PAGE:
Kenya’s Quarterly profit before tax decreased by KSh 1.45 billion from KSh50.53 billion in June 2021 to KSh49.08 billion in September 2021. This was as a result of a higher increase in expenses (4.7 per cent) as compared to an increase in income (2.2 per cent). Return on Assets decreased to 2.65 per cent in September 2021 from 2.71 per cent in June 2021.
This is according to the latest figures from the Central Bank of Kenya (CBK) contained in the third quarter Commercial Bank Credit Officer Survey that covered between June and September 2021 and involved 39 banks.
Kenya’s Banking Industry’s aggregate balance sheet increased by 2.5 per cent to KSh5,822.09 billion in September 2021, from Ksh.5,679.99 billion in June 2021.
Gross loans increased by 2.7 per cent from KSh 3,110.07 billion in June 2021, to KSh 3,193.26 billion in September 2021. The growth in gross loans was mainly due to increased advances in the Trade and Real Estate sectors.
Total deposits increased by 2.3 per cent from KSh 4,249.41 billion in June 2021, to KSh4,345.72 billion in September 2021.
The CBK undertakes a quarterly Credit Officer Survey to identify the potential drivers of credit risk. The survey requires senior credit officers of banks to indicate their bank’s perception or actual position in the immediate past quarter and the subsequent quarter in terms of demand for credit, credit standards, asset quality, credit recovery efforts, deployment of liquidity and impact of implementing new standards.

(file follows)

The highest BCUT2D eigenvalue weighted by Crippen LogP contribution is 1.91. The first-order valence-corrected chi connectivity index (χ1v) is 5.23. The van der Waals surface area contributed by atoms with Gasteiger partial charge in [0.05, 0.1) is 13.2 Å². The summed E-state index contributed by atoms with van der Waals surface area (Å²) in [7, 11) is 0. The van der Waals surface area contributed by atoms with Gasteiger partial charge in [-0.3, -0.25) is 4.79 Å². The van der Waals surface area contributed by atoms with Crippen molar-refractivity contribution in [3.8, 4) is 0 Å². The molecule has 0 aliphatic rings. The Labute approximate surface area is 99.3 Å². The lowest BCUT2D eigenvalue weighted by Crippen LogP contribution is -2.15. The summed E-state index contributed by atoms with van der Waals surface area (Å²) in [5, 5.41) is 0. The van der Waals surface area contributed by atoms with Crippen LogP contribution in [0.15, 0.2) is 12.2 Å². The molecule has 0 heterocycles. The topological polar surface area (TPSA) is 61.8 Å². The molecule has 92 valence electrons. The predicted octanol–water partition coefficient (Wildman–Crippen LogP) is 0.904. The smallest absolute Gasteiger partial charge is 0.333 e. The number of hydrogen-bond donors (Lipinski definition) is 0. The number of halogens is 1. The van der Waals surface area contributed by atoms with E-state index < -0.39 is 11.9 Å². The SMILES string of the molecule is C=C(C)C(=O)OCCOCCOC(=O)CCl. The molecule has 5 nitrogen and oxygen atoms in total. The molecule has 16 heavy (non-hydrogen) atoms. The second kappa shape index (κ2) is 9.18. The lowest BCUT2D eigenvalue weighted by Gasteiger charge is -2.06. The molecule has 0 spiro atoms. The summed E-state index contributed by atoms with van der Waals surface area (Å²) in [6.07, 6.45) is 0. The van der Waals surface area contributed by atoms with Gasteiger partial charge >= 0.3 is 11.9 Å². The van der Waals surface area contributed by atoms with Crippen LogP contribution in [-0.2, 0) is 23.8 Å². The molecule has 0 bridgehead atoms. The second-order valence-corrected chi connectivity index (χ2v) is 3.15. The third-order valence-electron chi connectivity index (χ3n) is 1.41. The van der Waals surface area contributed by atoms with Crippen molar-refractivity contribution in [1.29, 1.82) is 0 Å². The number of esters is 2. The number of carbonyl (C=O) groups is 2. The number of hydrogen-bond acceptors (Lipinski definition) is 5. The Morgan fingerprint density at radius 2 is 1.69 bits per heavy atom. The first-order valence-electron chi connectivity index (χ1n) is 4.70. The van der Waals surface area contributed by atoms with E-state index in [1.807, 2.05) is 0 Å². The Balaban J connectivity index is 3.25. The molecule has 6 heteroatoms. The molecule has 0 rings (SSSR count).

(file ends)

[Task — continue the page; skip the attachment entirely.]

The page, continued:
Kenya’s banking sector asset quality, measured by gross nonperforming loans to gross loans ratio improved from 14.0 per cent in June 2021, to 13.6 per cent in September 2021. This was attributed to a 2.7 per cent increase in gross loans which was higher than a 0.09 per cent increase in non-performing loans.
Return on Equity decreased from 22.67 per cent in June 2021, to 21.97 per cent in September This is a result of a decrease in quarterly profits before tax (2.87 per cent) and an increase in total shareholders’ funds (3.80 per cent).
Liquidity in the banking sector decreased slightly from 56.8 per cent in June 2021, to 56.7 per cent in September 2021. This was well above the minimum statutory ratio of 20 per cent
41 per cent of Kenya’s banks indicated that NPLs are likely to fall in the fourth quarter of 2021. This is attributed to enhanced recovery efforts being implemented by most banks. 26 per cent of the respondents expect the level of NPLs to rise in the fourth quarter of 2021 as a result of the continued COVID-19 pandemic. 33 per cent of respondents expect NPLs to remain constant.
Banks indicated that the level of NPLs is expected to remain constant in ten economic sectors and fall or remain unchanged in the Trade Sector.
For the quarter ended December 31, 2021, Kenya’s banks expect to intensify their credit recovery efforts in all economic sectors. The intensified recovery efforts are aimed at improving the overall quality of the asset portfolio.
For the quarter ended December 31, 2021, banks expect to intensify their credit recovery efforts in all economic sectors. The intensified recovery efforts are aimed at improving the overall quality of the asset portfolio.
The main sectors that Kenya’s banks intend to intensify credit recovery efforts, in order to enhance reduction of NPLs, therefore, improving the overall quality of their asset portfolio, are Trade (87 per cent); Personal and Household (86 per cent); Building and Construction (81 per cent); Real Estate (79 per cent) and Manufacturing (78 per cent).
With improved liquidity, it is expected that in the fourth quarter of 2021, credit to the private sector will increase as Kenya’s banks intend to deploy the additional liquidity by investing in Treasury Bonds (23 per cent), lending to the private sector (21 per cent), investing in Treasury Bills (19 per cent), interbank lending (19 per cent), taking advantage of CBK liquidity management through repos (12 per cent), investing in other instruments including offshore (3 per cent) and increasing their cash holding (3 per cent).